Go 1.21 released with experimental WASI, fix for common gotcha

Go 1.21 released with experimental WASI, fix for common gotcha
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The Go team has released Go 1.21, including three new built-in functions and a preview of a feature which changes the semantics of loop variables, addressing one of the most common causes of bugs in Go code.

The new built-in functions are min and max, which return the smallest or largest of a set of ordered types, and clear, which deletes or zeroes out all the elements in a map, slice or type parameter. In Go, a map is an unordered group of elements of one type, and a slice is a segment of an array.

Type inference has been improved in this version. In addition, the Go compiler has been rebuilt with PGO (Profile Guided Optimization), and builds Go programs two to four percent faster. 

Go also has a new “experimental port” for WASI (WebAssembly System Interface). Go already has an option to compile to WebAssembly (WASM) for use in the browser, but until now did not support it for running outside the browser. The new feature means that Go applications could run as WASM in containers or on platforms such as Cloudflare workers. According to the project’s GitHub page, “for Go to remain relevant in a hypothetical world where this becomes a significant part of software delivery, it must support compiling code to the Wasm binary format and the WASI syscall API.”

Another key change addresses what the team calls “one of the most common gotchas of Go programming.” This is where loop variables are used in closures, or a loop variable address is assigned to another variable and used outside the loop. In Go, “the loop iterator variable is a single variable that takes different values in each loop iteration. This is very efficient, but might lead to unintended behavior when used incorrectly,” states a guide to Common Mistakes.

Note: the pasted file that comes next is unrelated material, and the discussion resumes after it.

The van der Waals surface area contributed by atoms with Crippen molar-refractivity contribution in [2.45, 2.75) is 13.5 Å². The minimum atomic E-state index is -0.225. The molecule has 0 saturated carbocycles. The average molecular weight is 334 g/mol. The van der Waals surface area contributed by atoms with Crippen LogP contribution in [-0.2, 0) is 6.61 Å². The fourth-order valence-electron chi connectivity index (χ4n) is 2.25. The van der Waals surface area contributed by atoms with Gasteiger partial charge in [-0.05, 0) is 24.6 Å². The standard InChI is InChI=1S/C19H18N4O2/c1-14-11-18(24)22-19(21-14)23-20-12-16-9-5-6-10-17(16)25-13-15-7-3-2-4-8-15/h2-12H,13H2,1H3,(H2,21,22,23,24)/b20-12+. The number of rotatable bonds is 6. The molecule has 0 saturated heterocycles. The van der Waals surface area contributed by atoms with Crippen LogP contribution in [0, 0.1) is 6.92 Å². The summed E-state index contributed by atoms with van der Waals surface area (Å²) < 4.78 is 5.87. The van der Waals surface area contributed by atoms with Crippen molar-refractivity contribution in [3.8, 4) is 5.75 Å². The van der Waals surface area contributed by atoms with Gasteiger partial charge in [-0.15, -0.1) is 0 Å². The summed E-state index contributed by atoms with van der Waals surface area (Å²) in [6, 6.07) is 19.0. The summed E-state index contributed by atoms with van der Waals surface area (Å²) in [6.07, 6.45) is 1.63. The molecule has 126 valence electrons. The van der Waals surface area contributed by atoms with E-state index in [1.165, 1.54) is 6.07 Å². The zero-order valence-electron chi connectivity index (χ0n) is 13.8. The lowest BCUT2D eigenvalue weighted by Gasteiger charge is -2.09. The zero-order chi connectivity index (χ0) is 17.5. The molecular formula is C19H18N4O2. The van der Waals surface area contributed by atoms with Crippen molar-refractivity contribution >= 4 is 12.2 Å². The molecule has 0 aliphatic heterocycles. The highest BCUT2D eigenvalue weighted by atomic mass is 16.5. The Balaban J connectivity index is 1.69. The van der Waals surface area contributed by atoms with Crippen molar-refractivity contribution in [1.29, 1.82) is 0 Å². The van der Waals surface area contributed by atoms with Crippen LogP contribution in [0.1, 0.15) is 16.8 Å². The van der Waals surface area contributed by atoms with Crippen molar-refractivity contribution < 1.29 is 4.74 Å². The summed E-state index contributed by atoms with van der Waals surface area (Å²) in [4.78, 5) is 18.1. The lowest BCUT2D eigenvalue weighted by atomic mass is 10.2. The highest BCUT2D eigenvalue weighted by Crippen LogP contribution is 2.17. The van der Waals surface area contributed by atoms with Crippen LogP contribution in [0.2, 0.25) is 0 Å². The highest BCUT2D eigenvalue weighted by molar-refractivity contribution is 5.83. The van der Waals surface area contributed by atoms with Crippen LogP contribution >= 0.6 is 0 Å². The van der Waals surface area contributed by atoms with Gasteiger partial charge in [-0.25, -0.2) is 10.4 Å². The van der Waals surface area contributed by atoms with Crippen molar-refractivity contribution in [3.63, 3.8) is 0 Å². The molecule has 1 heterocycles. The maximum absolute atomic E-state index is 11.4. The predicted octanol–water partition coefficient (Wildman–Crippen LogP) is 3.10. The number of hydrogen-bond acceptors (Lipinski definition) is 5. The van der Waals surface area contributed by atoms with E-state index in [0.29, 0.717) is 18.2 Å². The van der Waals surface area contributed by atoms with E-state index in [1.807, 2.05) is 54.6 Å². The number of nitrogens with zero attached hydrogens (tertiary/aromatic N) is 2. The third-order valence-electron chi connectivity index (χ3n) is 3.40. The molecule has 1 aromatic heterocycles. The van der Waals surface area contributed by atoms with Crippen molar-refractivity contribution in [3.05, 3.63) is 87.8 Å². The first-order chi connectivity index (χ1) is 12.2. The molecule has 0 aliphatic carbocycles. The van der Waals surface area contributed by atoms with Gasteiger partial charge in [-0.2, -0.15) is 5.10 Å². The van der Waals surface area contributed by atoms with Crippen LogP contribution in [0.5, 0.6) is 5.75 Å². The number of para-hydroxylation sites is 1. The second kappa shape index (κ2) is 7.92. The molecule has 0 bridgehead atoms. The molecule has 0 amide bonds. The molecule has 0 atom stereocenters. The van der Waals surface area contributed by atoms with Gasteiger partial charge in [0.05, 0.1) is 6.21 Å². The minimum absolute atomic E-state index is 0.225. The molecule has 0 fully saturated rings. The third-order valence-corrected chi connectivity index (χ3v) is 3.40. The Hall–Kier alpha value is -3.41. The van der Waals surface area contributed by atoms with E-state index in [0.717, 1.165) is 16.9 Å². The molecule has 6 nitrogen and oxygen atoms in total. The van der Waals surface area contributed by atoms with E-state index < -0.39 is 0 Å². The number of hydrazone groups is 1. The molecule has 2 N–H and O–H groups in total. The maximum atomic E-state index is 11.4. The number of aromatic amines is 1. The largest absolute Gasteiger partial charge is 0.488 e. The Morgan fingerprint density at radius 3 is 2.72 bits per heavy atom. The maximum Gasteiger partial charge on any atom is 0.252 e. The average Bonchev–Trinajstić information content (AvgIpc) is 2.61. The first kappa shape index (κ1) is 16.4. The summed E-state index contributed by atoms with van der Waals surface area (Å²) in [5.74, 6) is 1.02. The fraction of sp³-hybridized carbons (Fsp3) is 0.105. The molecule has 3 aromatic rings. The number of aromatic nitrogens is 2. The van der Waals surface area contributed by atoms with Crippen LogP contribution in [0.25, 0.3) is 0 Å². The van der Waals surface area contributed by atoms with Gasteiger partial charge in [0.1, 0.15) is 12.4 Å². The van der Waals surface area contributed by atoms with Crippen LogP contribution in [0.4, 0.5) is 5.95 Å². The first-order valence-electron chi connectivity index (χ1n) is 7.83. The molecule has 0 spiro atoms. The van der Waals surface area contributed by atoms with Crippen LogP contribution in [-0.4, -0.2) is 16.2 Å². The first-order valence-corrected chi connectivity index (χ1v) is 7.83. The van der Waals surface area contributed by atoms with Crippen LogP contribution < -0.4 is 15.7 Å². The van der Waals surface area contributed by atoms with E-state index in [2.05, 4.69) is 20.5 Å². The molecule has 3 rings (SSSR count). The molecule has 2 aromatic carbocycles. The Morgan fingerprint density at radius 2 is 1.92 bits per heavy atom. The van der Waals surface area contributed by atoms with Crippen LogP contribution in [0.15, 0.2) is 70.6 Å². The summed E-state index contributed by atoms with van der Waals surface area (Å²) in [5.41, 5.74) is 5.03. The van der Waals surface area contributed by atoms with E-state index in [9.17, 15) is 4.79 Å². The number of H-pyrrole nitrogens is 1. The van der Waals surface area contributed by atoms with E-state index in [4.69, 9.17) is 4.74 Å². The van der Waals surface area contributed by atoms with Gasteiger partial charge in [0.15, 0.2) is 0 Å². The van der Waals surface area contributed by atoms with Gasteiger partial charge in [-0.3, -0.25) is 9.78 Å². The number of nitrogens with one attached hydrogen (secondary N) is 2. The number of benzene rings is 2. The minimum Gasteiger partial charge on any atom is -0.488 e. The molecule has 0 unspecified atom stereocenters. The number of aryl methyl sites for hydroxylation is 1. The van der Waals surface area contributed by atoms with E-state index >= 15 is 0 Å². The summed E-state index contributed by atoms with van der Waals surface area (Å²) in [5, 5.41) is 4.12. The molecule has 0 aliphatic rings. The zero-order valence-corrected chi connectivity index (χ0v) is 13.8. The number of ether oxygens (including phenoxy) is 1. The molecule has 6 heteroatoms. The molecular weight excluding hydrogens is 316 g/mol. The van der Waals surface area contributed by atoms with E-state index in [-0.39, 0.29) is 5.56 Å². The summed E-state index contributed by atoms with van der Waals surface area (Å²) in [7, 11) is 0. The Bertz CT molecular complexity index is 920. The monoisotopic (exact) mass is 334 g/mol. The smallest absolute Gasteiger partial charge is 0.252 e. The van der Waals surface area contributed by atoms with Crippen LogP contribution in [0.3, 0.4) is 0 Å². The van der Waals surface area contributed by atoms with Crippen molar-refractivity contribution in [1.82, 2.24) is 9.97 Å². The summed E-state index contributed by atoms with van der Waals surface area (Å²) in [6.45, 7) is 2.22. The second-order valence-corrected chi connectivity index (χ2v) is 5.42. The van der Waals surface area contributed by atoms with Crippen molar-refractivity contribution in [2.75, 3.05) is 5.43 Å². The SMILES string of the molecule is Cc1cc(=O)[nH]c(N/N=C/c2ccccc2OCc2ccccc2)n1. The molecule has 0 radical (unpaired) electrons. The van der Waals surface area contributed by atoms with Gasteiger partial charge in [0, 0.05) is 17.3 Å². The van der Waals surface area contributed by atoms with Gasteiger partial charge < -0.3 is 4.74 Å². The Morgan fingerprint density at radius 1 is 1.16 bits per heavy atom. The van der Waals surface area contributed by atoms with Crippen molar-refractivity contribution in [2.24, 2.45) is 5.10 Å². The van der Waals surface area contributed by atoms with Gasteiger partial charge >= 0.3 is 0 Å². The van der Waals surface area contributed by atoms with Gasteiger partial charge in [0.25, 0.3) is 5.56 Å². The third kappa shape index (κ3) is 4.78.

The LoopvarExperiment is a proposed fix that makes loop variables a different instance of the variable on each iteration. According to the team, the loop variable problem “hits all Go programmers” and the description highlights an example where the Let’s Encrypt developers, despite being aware of the issue, introduced a bug in their code that resulted in “over 3 million improperly-issued certificates”. 

The snag is that the fix itself could break code that depends on the old behavior. That said, the team reckons that this “almost never” happens in the real world. Go was originally developed by Google, and the loopvar fix was tested against Google’s own code. “Testing on Google’s codebase found many tests were fixed. It also identified some buggy tests incorrectly passing due to bad interactions between loop variables and t.Parallel … we rewrote those tests to correct them,” said the team.

Despite this fix being experimental, “Google has been running with the new loop semantics applied to all for loops in the standard production toolchain since early May 2023 with not a single reported problem (and many cheers),” the description adds. More background to Google’s experience is here.

Now that 1.21 is out, other Go developers can do the same, but only by setting the environment variable GOEXPERIMENT=loopvar before installing, building or testing the code.